Article 409 meanwhile states: “Any person who surprises his wife in the act of adultery or finds his girlfriend in bed with her lover and kills them immediately or one of them, or assaults one of them so that he or she dies or is left permanently disabled, is punishable by a period of detention not exceeding three years.”
Female rights activist, Dr Leyla Hussein told the BBC: “These killings are often rooted in misogyny and a desire to control women’s bodies and behaviour.
“Using the term “honour killing” can be harmful to the victims and their families,” she said. “It reinforces the idea that they are somehow responsible for their own deaths, that they brought it upon themselves by doing something wrong or shameful.”
The UN has estimated that 5,000 women and girls across the world are murdered by family members each year in “honour killings”.
‘This must stop’
Iraqi security personnel stopped 20 activists from protesting in front of the Supreme Judicial Council in Baghdad five days after Tiba’s murder.
They held placards saying “Stop killing women” and “Stop [article] 409”, and chanted: “There is no honour in the crime of killing women.”
Ruaa Khalaf, an Iraqi activist and human rights defender, said: “Iraqi law greatly needs to be improved, amended and harmonised with international conventions.”
Khalaf said the sentence handed to Tiba’s father was “unfair”, and that she saw such cases as evidence of “provisions and legislations that violate women’s rights”.
Hanan Abdelkhaleq, an Iraqi advocate for women’s rights, said: “They need to find a solution. This must stop. Killing women has become too simple.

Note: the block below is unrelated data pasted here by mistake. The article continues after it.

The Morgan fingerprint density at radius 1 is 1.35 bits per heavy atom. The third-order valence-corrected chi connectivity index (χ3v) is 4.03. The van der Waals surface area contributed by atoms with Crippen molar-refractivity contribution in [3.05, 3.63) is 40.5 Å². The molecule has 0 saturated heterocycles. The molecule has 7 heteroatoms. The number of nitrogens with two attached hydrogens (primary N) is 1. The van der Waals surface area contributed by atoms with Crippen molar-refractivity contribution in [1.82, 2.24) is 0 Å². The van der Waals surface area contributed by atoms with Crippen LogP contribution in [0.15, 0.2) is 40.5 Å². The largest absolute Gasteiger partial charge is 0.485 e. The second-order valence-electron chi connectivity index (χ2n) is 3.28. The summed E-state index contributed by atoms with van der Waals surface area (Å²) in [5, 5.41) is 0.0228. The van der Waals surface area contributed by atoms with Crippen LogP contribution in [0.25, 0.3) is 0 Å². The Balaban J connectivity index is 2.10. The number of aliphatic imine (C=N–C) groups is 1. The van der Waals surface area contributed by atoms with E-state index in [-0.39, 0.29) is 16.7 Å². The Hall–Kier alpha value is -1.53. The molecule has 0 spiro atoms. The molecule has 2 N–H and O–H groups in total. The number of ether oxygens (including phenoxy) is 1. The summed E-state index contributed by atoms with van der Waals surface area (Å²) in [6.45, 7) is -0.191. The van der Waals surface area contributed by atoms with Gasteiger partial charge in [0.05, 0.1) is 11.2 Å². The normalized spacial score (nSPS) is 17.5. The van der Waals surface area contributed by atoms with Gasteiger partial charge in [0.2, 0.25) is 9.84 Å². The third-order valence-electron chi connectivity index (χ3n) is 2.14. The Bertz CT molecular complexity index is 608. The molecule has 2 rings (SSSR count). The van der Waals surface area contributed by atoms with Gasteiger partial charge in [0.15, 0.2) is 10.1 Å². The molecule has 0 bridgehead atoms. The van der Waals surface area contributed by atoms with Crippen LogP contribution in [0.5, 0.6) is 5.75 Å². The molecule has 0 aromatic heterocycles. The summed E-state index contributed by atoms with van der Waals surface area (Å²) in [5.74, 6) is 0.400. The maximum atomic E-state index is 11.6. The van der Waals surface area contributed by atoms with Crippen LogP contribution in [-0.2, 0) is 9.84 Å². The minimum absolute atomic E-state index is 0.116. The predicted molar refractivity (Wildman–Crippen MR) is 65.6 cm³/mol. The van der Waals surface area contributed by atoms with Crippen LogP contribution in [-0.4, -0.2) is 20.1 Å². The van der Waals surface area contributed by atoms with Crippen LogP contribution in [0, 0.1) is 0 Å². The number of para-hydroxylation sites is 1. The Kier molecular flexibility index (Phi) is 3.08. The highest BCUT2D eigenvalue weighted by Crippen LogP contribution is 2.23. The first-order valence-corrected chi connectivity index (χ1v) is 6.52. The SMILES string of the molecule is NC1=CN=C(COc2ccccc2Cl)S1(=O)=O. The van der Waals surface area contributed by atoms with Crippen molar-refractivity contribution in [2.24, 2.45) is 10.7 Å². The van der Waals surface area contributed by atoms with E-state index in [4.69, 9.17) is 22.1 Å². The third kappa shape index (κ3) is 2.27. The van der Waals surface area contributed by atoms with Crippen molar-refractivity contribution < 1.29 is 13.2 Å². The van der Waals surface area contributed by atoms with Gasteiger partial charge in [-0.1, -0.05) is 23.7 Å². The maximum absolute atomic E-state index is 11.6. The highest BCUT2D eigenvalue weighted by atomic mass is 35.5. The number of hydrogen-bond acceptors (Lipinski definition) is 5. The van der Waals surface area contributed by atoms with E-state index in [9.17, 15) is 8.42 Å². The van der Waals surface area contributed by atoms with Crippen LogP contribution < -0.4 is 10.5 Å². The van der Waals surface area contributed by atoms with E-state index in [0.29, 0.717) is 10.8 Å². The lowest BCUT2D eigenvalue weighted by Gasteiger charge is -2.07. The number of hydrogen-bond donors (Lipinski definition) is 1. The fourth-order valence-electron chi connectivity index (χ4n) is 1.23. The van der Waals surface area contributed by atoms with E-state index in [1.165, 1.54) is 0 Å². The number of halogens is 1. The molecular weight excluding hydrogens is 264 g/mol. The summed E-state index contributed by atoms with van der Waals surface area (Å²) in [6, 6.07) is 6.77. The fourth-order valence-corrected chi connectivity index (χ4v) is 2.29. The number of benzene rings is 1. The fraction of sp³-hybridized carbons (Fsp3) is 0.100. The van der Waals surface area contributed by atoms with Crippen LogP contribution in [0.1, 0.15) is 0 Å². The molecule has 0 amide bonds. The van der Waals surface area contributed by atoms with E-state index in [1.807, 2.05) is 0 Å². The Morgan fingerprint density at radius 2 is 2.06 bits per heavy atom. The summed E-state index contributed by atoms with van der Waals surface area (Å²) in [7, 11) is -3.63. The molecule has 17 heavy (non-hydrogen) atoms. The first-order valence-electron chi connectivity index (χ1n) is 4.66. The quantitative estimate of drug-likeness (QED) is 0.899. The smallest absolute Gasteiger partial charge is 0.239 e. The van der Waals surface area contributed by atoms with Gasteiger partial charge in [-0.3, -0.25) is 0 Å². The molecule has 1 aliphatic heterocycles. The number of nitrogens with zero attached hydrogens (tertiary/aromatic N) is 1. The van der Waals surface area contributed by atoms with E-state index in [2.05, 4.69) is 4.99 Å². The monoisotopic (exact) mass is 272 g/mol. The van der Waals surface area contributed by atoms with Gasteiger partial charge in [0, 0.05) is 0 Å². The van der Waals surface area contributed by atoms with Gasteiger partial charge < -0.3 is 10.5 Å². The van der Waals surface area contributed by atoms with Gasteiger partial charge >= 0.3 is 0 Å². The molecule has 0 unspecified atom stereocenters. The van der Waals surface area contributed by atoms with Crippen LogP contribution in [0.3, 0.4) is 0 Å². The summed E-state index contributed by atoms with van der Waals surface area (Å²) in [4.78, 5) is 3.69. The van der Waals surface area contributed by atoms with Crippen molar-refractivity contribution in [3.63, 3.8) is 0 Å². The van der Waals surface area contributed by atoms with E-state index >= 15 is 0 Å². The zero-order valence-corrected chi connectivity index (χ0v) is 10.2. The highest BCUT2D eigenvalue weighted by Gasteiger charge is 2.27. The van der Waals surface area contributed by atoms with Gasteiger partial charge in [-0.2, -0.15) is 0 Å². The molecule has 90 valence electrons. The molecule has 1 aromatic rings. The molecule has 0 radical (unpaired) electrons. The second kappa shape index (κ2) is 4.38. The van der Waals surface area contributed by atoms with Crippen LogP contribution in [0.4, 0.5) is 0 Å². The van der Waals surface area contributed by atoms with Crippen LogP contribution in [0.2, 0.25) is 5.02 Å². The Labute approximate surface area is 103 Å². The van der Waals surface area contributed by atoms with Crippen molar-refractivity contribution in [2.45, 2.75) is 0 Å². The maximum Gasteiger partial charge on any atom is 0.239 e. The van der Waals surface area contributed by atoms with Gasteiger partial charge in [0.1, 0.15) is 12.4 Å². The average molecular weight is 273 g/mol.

“Strangling, stabbing. It has become easy. We hope that the law will stop article 409, cancel it.”
Other female activists on social media also noted that Tiba’s killing was not an isolated incident and that many “honour killings” went unreported.
Stronger regulations to safeguard women across the nation and abroad are being discussed in response to the murder.
Ala Talabani, head of the Patriotic Union of Kurdistan’s bloc in the Iraqi parliament, said: “Women in our societies are hostage to backward customs due to the absence of legal deterrents and government measures, which currently are not commensurate with the size of domestic violence crimes.”
She urged her colleagues and lawmakers to support the proposed anti-domestic abuse law, which expressly protects family members from violent crimes and other serious bodily damage.
The United Nations Mission in Iraq said Tiba’s “abhorrent killing” was a “regretful reminder of the violence and injustice that still exists against women and girls in Iraq today”.
It also called on the Iraqi government to “support laws and policies to prevent violence against women and girls, take all necessary measures to address impunity by ensuring that all perpetrators of such crimes are brought to justice and the rights of women and girls are protected”.
The focus on outmoded laws failing to protect women from harm and gender-based violence throughout the globe has been raised by Tiba’s reality for many people.
However, for some, she is just another illustration of what is frequently hidden and the hundreds of people who came before her whose stories were never shared.